Microsoft Dynamics 365 and Power Platform give businesses the confidence to use data in a structured, consolidated way to engage customers in a meaningful manner — all while optimizing business metrics through AI generated algorithms. While this is great for increasing the rate of business innovation, it gives rise to another concern – the need for organizations to protect and maintain the integrity of their data.
A key way to accomplish this is with a backup and recovery tool. Maintaining regular backups allow you to restore your database to a point in time within a given retention period.
To support their users, Microsoft offers two primary options for backup and recovery. The first option is a free, built-in backup and recovery option. A second pay-as-you-go option is also made available–this ‘copy to storage’ model is optional and requires configuration. In this blog, we’ll take a closer look at both options.
Microsoft's native, built-in backup and recovery option can be found in Power Platform Admin Center (PPAC) and is where the backup retention policies apply. Microsoft Dynamics 365 and Power Platform data will remain forever in the live systems. As storage is consumed and limits are reached, customers will eventually need to buy more Dataverse storage for a fee.
Backups that are automatically run on the Dataverse database are limited in their respective retention policies – 28 days for production and seven days for sandbox environments. This built-in backup option is always available to customers and does not require any effort to deploy. There are also no additional costs associated with the storage of backups and there is no limit to the amount of backups that can be initiated simultaneously.
Dynamics 365 offers automated and manual backups of cloud data. SQL Managed Instance (Microsoft’s fully managed instance hosted in Azure) uses Azure SQL Database to create full backups, differential backups, and transaction log backups:
The pay-as-you-go backup and recovery model is known as Azure Synapse Link for Dataverse. This solution requires you to integrate your paid for Azure storage resources like Azure Synapse and Azure Data Lake, while incorporating an internally managed project to deploy it for each environment. A project like this can typically take several weeks or months to finish.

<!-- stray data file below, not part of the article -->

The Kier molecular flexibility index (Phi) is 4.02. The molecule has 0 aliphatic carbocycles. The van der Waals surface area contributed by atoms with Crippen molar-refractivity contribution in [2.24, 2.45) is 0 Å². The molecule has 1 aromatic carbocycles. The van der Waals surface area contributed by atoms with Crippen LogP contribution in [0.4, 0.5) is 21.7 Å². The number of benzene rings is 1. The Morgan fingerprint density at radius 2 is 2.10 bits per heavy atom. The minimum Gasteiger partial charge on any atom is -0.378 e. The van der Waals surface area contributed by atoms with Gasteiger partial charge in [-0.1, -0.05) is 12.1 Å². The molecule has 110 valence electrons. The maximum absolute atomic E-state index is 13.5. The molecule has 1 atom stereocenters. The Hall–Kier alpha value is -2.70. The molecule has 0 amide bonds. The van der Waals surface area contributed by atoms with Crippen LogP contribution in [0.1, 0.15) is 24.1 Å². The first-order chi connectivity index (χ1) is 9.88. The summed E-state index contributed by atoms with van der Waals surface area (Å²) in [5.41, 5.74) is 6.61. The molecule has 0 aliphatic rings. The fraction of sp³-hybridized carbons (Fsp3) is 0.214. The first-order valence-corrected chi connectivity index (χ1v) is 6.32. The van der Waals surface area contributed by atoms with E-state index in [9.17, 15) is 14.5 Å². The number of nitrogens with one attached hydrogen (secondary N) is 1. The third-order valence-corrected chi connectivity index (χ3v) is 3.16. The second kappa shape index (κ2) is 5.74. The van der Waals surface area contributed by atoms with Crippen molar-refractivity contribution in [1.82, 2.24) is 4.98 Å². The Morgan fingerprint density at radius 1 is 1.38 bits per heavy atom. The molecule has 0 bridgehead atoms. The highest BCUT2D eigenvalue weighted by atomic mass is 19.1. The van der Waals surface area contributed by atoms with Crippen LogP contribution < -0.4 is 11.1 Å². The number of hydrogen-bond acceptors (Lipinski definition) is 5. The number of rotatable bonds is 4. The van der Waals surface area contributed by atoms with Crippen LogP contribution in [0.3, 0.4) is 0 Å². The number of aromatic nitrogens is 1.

Historically, this service was known as “Export to Data Lake”, and before that, it was called “Project Athena”. Subsequently, a configurable option (different binaries) for D365 customers from prior years included a feature called “Data Export Service (DES).” It leveraged the native Azure SQL features of change tracking to capture data change events and feed them in near-real-time to a customer’s paid-for external Azure SQL storage container. Since Microsoft announced that DES is being deprecated as of November 2022, many customers using DES are migrating to Azure Synapse Link for Dataverse.
In September 2022, with April Release Wave 1 new features, the current feature of Azure Synapse Link for Dataverse will begin offering the ability to restore records. This will be the first time the feature will be able to restore records, so it will effectively be a version one effort by Microsoft compared to our many years of customer driven requirements across many thousands of customers actively using the feature.
At OwnBackup, we help you keep your data safe and uphold your part of the shared responsibility model. Our market-leading backup and recovery solution, OwnBackup Recover, is currently available for both Microsoft Power Platform (on the Dataverse) and Dynamics 365 customers.